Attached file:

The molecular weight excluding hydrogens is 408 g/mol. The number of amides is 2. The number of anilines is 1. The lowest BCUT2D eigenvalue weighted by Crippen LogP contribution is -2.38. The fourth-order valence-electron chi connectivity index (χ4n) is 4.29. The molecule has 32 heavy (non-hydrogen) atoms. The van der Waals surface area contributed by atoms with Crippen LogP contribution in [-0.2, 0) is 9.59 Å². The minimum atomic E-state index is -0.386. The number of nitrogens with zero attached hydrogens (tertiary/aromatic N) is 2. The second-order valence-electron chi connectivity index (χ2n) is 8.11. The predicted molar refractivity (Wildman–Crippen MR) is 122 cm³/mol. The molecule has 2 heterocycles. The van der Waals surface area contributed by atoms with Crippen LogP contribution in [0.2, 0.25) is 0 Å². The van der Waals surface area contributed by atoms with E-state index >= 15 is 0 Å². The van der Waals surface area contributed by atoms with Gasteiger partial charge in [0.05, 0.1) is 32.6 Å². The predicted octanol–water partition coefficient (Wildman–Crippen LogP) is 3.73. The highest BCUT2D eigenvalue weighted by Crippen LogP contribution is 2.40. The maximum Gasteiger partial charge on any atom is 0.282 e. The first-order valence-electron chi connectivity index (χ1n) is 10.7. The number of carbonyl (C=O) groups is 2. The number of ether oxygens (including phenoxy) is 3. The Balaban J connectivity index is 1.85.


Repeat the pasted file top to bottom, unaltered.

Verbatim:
The molecular weight excluding hydrogens is 408 g/mol. The number of amides is 2. The number of anilines is 1. The lowest BCUT2D eigenvalue weighted by Crippen LogP contribution is -2.38. The fourth-order valence-electron chi connectivity index (χ4n) is 4.29. The molecule has 32 heavy (non-hydrogen) atoms. The van der Waals surface area contributed by atoms with Crippen LogP contribution in [-0.2, 0) is 9.59 Å². The minimum atomic E-state index is -0.386. The number of nitrogens with zero attached hydrogens (tertiary/aromatic N) is 2. The second-order valence-electron chi connectivity index (χ2n) is 8.11. The predicted molar refractivity (Wildman–Crippen MR) is 122 cm³/mol. The molecule has 2 heterocycles. The van der Waals surface area contributed by atoms with Crippen LogP contribution in [0.2, 0.25) is 0 Å². The van der Waals surface area contributed by atoms with E-state index >= 15 is 0 Å². The van der Waals surface area contributed by atoms with Gasteiger partial charge in [0.05, 0.1) is 32.6 Å². The predicted octanol–water partition coefficient (Wildman–Crippen LogP) is 3.73. The highest BCUT2D eigenvalue weighted by Crippen LogP contribution is 2.40. The maximum Gasteiger partial charge on any atom is 0.282 e. The first-order valence-electron chi connectivity index (χ1n) is 10.7. The number of carbonyl (C=O) groups is 2. The number of ether oxygens (including phenoxy) is 3. The Balaban J connectivity index is 1.85.